Last edited: Aug 26, 2018
  14. AO1501

    AO1501 Well-Known Member V.I.P Member

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    I have no idea what you expect of me other than to repeat what I already posted, because that's exactly what I meant to say and exactly how it is - or at least my perception of how it is - and the way my admittedly few friendships and my relationships with people work.

    You also inserted 'beliefs' into your argument which was not what you had originally specified, but I can say that if, for example, I have a friend who is a fervent believer in a god of his choosing, when I am not, or who is a Republican, when I am not, I respect their viewpoint, and listen to their reasons, but have no desire to try and argue them around to my view instead. However interested I am in their viewpoints, arguments or beliefs, and however much I might indicate where mine differ, there is no criticism, implied or stated, nor judgement. It is a purely intellectual engagement of ideas as far as I can tell. There is plenty of talk of 'differences', in the sense you seem to mean of differences of opinion, but the understanding we look for isn't in moving one another to a single viewpoint, it's in understanding the difference itself.

    As for 'what happens if....', I think perhaps you misunderstand the nature of my friendships. It is possible for someone to annoy me I suppose, but my friends don't. I think that's not because they specifically try not to, but because my friends are people who are as respectful of me as I am of them. Hence were something to happen which might cause a problem, I would likely presume it unintentional (in regard to me, and/or the friendship) and leave it unremarked because it is not remarkable, or at most, simply state what the issue was, and leave it at that.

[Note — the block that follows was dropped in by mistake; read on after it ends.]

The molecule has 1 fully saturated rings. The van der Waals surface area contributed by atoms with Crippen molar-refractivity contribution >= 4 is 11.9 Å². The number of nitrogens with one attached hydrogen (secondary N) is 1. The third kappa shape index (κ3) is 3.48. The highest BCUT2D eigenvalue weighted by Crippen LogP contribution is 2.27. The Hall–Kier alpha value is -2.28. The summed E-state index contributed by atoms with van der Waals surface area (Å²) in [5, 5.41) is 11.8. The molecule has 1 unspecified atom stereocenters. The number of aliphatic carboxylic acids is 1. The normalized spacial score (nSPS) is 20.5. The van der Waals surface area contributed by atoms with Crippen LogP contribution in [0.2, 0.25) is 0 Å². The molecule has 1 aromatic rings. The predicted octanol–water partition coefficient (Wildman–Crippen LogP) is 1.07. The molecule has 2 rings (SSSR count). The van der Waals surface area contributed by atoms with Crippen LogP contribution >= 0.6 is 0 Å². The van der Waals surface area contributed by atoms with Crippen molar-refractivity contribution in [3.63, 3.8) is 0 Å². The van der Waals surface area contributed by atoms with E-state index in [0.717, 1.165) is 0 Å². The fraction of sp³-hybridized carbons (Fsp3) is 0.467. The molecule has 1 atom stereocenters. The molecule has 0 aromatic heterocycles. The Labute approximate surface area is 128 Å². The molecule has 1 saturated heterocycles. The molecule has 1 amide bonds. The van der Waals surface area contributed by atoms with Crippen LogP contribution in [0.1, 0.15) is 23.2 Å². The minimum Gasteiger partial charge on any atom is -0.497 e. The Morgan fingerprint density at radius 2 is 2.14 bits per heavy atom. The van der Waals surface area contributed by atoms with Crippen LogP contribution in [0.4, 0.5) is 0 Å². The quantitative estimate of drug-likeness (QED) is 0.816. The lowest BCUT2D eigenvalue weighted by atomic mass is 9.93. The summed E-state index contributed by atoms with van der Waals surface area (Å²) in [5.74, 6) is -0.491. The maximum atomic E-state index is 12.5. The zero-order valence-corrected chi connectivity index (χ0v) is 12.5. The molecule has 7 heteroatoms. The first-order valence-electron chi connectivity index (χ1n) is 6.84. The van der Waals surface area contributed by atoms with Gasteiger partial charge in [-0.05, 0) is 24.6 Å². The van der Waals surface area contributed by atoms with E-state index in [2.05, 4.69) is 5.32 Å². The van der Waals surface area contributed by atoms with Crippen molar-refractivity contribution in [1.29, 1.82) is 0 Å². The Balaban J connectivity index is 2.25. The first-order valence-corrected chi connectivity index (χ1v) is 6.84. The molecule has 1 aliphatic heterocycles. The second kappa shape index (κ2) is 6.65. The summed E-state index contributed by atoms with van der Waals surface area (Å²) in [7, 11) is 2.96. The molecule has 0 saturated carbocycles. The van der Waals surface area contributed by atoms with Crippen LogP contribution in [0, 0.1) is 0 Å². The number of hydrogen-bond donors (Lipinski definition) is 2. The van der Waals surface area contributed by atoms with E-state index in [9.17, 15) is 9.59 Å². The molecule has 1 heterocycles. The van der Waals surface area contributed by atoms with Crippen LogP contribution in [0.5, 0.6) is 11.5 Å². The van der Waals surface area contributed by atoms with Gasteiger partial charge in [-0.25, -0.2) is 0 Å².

I have certainly never had reason to criticise a friend, and that seems such a strange notion to me that I find it hard to imagine a reason why I would.
     
  15. pamelaperejil

    pamelaperejil Non-player character

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    I can imagine a reason why, but I don't want to risk offending you if you'd rather let it go.
     
  16. AO1501

    AO1501 Well-Known Member V.I.P Member

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    By all means, imagine away. It has proven rather hard to offend me over the years other than with the deliberate application of ignorance, but that is clearly not your purpose.

    I should add that I don't have imagination, so I am curious as to what this might produce.
     
  17. HidinginPlainSight

    HidinginPlainSight Well-Known Member

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    None that I see face to face. I have one that I keep in touch with over text messages, but mainly to do with things of a gambling nature. We are both pretty good with numbers and it helps to have one check your calculations. We don't really talk about much else.

    Other than that, there is my son's mother whom I speak to out of some abstract sense of obligation. That's about as close as I get to a personal relationship to someone not considered family.

    I suppose I have uncomfortable interactions with people at work, but nothing I would elevate to the level of acquaintance.
     
  18. Mr Allen

    Mr Allen Well-Known Member V.I.P Member

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    Mostly friends of the family, people who I've known for years through my Parents.

    I do have a small circle of friends I know in my own right, including friends on Facebook who I've known for years but hardly ever see in the real world.
     
  19. Khendra

    Khendra Well-Known Member

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    I don't really spend much face-to-face time with anyone outside of my family. They are all aware and don't make a big deal out of it. When I'm at baseline, I don't think other people or acquaintances can tell, including those I encounter in my part-time jobs. I successfully tutored a kid for almost a year this last school year, and I don't think his parents ever suspected anything. I also clean a few people's homes, and I don't think they suspect anything, either. A few people at the local church I go to are now aware of it, though, because I had a meltdown during VBS when kids repeatedly wouldn't listen.

    I've found it's best to stay quiet about it unless a crisis situation comes up where the diagnosis is relevant to the problem at hand. No need to mention it in an everyday situation where everything's calm and there are no surprises, interruptions, or upsets to the flow or routine.